Competition. Most ESCs must become the trusted provider for all electronic technology in the home. If the scope of work is limited, other providers could take control of that client and provide a full-service offering, contends the report.

This can include firms such as Verizon, Comcast/Xfinity, Time Warner, and Canada’s Rogers Communications. Home technology firms, which in the past specialized in home area networks (HAN) and home computers, are branching out to full home services, including security and automation.

So, while Wi-Fi, cable modems, and DSL — stitched together with routers — are an essential part of many HANs, the home IT folks, ranging from Best Buy’s Geek Squad and Comcast/Infinity’s Signature support to small businesses, are evolving into security and connected home systems beyond computers.

A member of CEDIA, Bill Weingarten, president of HomeTech, Evanston, Ill., sees moving into alarm panels and home systems as a “natural transition. The smart home is really two worlds colliding.” His firm has been watching home automation for many years from the perspective of computer service support on a residential level. “The computer side continues to become less expensive and moving to the cloud. Full service makes more business sense” as HomeTech and others aim at moving from just networking to the heart of the home at the panel.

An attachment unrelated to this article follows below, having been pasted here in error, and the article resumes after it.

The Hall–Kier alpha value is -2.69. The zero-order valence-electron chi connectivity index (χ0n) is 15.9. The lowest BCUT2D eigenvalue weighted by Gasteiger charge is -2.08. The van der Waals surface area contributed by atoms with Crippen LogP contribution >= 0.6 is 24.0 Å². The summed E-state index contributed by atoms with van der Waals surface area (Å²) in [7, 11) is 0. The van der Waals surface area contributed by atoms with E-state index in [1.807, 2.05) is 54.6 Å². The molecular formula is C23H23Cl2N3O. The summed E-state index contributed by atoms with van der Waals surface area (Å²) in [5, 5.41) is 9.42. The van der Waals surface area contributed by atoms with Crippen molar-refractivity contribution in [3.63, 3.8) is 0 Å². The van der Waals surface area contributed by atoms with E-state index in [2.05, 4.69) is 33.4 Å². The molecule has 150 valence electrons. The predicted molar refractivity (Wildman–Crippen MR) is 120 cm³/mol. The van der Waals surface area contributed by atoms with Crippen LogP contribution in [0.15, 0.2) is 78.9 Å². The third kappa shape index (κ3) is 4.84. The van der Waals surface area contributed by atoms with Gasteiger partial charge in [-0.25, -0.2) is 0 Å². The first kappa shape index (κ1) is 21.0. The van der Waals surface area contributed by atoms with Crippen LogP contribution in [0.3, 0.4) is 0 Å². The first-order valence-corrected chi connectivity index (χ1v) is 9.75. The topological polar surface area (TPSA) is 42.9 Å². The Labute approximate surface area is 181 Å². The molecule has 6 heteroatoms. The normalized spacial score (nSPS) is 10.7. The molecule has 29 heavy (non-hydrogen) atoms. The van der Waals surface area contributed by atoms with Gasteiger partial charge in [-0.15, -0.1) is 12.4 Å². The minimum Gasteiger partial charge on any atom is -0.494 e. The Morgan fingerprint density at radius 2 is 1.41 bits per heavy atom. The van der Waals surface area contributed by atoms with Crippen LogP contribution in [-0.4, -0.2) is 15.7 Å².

There needs to be “an optimal blend of technical competence and value for money to the end customer because of the complexity and inter-connectedness of current technology as well as increasing price pressure from very large consumer electronics companies, according to the CEDIA white paper.

Supply it all. So there will be increased demand for a “one-stop shop” type of contractor that can handle low-voltage and high-voltage needs. This is especially true as many traditional custom installations transition to turnkey jobs and customers expect shorter installation timelines.

Service is a growing opportunity, too. This is particularly important to note as ESCs increase profitability of their services to offset the decline in product margins, according to ESCs in 2016.